field condition and choking his wife(N.Y. Times 13 Aug 1907), pulling a knife
on a black elevator operator in an argument that started because Cobb thought
the operator was acting, “uppity” (N.Y. Times 9 Sep 1909), sitting out the last
game of a season to win a batting 
title(N.Y. Times 16 Oct 1910), fighting with his own teammates, beating
up a heckler by going into the stands (the heckler had lost his hands in an
industrial accident) (N.Y. Times 16 May 1912), and whipping his own son when he
flunked out of Princeton(N.Y. Times 20 Nov 1994).


combination of these break the following “codes” of honor which players are
based off of for election into the HOF: they stained his record, integrity,
sportsmanship, character, and contributions to his team. This means that Cobb
should not have been voted in on four accounts of the BWAA’s guidelines for


to the BWAA’s guidelines, McGwire and Rose should be admitted into the HOF
before Cobb is. However, Cobb was inducted into the HOF in its first class,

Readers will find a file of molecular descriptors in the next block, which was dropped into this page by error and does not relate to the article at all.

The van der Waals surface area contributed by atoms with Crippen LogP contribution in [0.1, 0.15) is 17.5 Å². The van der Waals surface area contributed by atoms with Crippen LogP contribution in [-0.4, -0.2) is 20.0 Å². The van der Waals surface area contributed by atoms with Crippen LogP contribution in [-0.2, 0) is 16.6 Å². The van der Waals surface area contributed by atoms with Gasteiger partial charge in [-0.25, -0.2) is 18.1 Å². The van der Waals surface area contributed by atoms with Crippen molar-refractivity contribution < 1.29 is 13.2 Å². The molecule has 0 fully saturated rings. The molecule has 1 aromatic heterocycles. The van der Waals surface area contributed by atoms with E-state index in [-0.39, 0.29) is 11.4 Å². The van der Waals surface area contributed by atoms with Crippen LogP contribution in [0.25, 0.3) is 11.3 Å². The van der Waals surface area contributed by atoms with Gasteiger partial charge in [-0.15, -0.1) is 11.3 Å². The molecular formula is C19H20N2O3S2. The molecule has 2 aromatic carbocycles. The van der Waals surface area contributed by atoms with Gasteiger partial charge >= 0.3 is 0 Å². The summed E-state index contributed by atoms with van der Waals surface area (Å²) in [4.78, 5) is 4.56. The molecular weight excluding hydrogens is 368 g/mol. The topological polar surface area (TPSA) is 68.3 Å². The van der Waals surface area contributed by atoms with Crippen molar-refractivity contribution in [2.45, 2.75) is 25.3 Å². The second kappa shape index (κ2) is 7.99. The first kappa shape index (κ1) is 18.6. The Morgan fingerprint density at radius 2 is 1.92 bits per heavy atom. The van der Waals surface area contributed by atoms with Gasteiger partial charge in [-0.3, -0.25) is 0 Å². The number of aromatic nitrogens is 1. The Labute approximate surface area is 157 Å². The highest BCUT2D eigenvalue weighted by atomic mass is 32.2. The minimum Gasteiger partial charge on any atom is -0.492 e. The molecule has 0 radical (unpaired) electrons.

securing a higher percentage of the vote than players such as Babe Ruth and
Walter Johnson[1], McGwire has
not received more than 25% of the vote[2],
and Pete Rose was banned from baseball for betting on it. When interpreting
this, historical context must be taken into account. In both the McGwire and
Cobb situation, the environment was far more accepting of their respective grievances.
This being that it was a more racist friendly environment in the early 1900’s
and a more steroid user friendly environment in the late 1990’s and early


using the guidelines for election into the National Baseball Hall of Fame, I
have determined that the moral standards of MLB have grown for the players. I